Chaunce: Did I catch you at a bad time?
Robin Quivers: (Laughing) Why don't you just be annoying Chaunce, it's what you're good at!
Chaunce: The last few weeks you've been busy traveling around the country promoting your best selling autobiography, "Quivers." What was more tiring, writing the book or promoting it?
RQ: (Laughs) I think promoting the book is much more difficult. I never thought there would be anything that I found harder than writing the book. Promotion is tough.
Chaunce: Can you estimate how many books you've signed thus far?
RQ: You know, actually sitting there and doing the signings are fun. It's just the toll it takes on your body, traveling from place to place and never, ever having a chance to stop. It's already a difficult schedule when you get up at three or four o'clock in the morning and then you save the weekends to sleep. You know what I mean. That's when you try to catch up on your sleep. And now my weekends are gone, so there is no sleep time in my life any more and now there is no social time in my life any more. I feel like I'm neglecting everything and everybody. So that is what makes promoting the book difficult. I actually enjoy being there and I really haven't gotten tired from signing or anything like that. I haven't had any bad experiences...
Chaunce: It must be interesting for you, going out and actually meeting your fans rather than seeing them as numbers on a ratings chart.
RQ: It's a hoot to be in a different city and realize that they get to listen to us too. Just the idea that I don't know anything about Dallas and yet there are all these people there who know me!
Chaunce: That must be a very strange feeling.
RQ: It is, especially since I can't even find my way out of the airport!
Chaunce: You've always been a private person. Why now have you decided to come out with such a revealing book about your troubled past?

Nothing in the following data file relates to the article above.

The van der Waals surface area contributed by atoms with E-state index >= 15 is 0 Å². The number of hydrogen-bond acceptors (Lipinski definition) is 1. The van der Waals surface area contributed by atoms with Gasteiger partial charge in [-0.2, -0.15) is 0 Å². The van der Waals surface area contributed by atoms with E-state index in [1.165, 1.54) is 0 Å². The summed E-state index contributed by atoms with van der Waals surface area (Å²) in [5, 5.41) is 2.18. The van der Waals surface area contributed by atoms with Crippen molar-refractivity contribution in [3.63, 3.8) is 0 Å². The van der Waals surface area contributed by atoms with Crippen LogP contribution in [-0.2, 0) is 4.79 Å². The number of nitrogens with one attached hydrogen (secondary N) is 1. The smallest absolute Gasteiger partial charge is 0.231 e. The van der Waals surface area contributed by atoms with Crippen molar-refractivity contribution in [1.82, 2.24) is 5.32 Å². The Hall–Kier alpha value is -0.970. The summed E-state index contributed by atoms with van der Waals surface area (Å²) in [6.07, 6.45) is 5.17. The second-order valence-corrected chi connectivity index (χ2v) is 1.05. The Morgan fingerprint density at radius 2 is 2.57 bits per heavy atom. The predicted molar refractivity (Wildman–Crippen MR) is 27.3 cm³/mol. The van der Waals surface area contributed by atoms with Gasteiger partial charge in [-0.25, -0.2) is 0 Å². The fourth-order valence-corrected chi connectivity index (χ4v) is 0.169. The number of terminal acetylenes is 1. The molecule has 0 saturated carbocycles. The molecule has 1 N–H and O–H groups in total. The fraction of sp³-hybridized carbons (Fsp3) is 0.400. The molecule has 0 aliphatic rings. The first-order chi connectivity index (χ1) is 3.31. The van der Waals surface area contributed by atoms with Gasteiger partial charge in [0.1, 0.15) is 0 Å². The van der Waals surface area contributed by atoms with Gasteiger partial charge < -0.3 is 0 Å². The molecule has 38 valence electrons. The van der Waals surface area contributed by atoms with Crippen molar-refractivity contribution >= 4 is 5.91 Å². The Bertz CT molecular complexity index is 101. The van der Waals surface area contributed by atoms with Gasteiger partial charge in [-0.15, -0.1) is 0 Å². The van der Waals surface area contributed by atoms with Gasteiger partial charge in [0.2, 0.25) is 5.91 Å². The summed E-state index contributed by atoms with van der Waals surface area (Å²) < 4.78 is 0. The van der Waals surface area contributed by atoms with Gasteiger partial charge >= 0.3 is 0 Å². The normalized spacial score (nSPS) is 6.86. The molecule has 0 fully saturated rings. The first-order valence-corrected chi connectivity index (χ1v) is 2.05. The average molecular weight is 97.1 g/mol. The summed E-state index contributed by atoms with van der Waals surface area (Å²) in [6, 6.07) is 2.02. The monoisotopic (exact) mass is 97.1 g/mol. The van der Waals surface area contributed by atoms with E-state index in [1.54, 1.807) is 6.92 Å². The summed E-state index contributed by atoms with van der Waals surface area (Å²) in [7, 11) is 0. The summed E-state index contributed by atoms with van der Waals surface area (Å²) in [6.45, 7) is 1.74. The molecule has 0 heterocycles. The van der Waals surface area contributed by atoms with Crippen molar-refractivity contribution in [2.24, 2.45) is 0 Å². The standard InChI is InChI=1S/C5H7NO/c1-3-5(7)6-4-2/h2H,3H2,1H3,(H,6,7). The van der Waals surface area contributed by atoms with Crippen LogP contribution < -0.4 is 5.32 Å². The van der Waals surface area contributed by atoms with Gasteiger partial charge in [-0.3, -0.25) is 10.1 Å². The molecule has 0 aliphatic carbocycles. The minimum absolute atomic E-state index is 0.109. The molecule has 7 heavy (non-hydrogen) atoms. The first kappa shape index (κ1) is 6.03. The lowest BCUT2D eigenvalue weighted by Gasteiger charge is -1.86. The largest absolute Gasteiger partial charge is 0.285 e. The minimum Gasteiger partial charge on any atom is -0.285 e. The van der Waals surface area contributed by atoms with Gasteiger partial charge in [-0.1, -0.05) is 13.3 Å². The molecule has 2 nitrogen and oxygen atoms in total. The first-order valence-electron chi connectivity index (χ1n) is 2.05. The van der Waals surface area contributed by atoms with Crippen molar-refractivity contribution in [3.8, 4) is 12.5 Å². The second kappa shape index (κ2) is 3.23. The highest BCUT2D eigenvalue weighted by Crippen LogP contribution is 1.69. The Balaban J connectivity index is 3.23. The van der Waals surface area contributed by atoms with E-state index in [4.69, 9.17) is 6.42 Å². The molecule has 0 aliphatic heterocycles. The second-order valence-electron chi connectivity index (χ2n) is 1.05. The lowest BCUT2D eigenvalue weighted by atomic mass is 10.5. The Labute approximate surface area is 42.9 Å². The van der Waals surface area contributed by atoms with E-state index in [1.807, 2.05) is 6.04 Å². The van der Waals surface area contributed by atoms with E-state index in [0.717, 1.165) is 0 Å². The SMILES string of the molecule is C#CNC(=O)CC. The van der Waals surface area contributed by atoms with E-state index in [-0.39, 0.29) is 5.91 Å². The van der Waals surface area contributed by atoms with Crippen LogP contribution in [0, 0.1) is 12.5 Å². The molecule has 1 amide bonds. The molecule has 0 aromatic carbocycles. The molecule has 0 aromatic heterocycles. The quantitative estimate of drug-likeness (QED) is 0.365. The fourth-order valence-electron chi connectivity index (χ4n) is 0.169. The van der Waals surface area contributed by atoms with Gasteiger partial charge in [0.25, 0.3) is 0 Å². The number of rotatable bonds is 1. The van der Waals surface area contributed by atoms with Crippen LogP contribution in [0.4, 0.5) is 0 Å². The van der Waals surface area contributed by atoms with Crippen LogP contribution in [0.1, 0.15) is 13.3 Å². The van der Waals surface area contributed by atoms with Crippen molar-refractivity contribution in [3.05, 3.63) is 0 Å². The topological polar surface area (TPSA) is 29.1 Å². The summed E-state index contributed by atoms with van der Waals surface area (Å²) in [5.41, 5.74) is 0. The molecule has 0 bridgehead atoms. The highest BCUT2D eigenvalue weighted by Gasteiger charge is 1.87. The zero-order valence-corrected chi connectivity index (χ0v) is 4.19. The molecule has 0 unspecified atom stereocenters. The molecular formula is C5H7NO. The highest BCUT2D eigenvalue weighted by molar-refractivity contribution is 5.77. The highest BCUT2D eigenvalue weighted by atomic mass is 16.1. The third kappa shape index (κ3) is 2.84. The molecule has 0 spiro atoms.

RQ: (Laughs) Well obviously I'm not that private (referring to the line of fans waiting to have their books signed.) The idea was that I had been on the show for a number of years and this wasn't the kind of subject that you would necessarily bring up and explain in five minutes. So I decided that the best way to introduce this information about myself and to clear up who I really am was to put it in a book.
Chaunce: ...On a scale of from one to ten, how much of the idea for coming out with a book was for financial reasons?
RQ: None! Zero!
Chaunce: The last couple of weeks you've done a great deal of publicity to help sell your controversial book. What has been the most ignorant question that you've been asked by the press thus far?
RQ: (Laughs) On a scale from one to ten how much of the idea for coming out with a book was financial.
Chaunce: Throughout your book you talk about subjects that range from domestic violence to sexual abuse to depression. What was the most difficult chapter for you to write?
RQ: I don't think any of the chapters were difficult. What was difficult was deciding what to put in and how to tell the story; you know, just getting it together and getting it all organized. Once that happened it was easy.
Chaunce: You had so many emotional battles in your life. With that in mind, where do you get your sense of humor from?
RQ: I think it was a sense of humor that kept me going. If I didn't see life as sort of funny and have some perspective and be able to look back and laugh, I don't think that I would have made it.
Chaunce: Is the book about overcoming adversity?
RQ: Absolutely! It's about always believing in yourself and surviving. I've discovered that if you keep living, it only gets better.
Chaunce: What has been more difficult to overcome in your profession, being black or being a woman?
RQ: I think it was most difficult just trying to do something that nobody had ever done before. I don't really think that I found any barrier when I was just working alone. It was just once I hooked up with Howard that everything got rough.
Chaunce: Since you are such a high profile person, especially now with the release of your book, do you find that you get pressured to speak out on various African-American issues?
RQ: You know there are always people out there trying to tell you how you should react to something or how you should live your life, but there is a specific reason why I react to things the way that I do. My message to them is that the idea was that we were fighting for equality and individuality and now everyone wants everybody to toe the party line and I don't know what kind of freedom that is.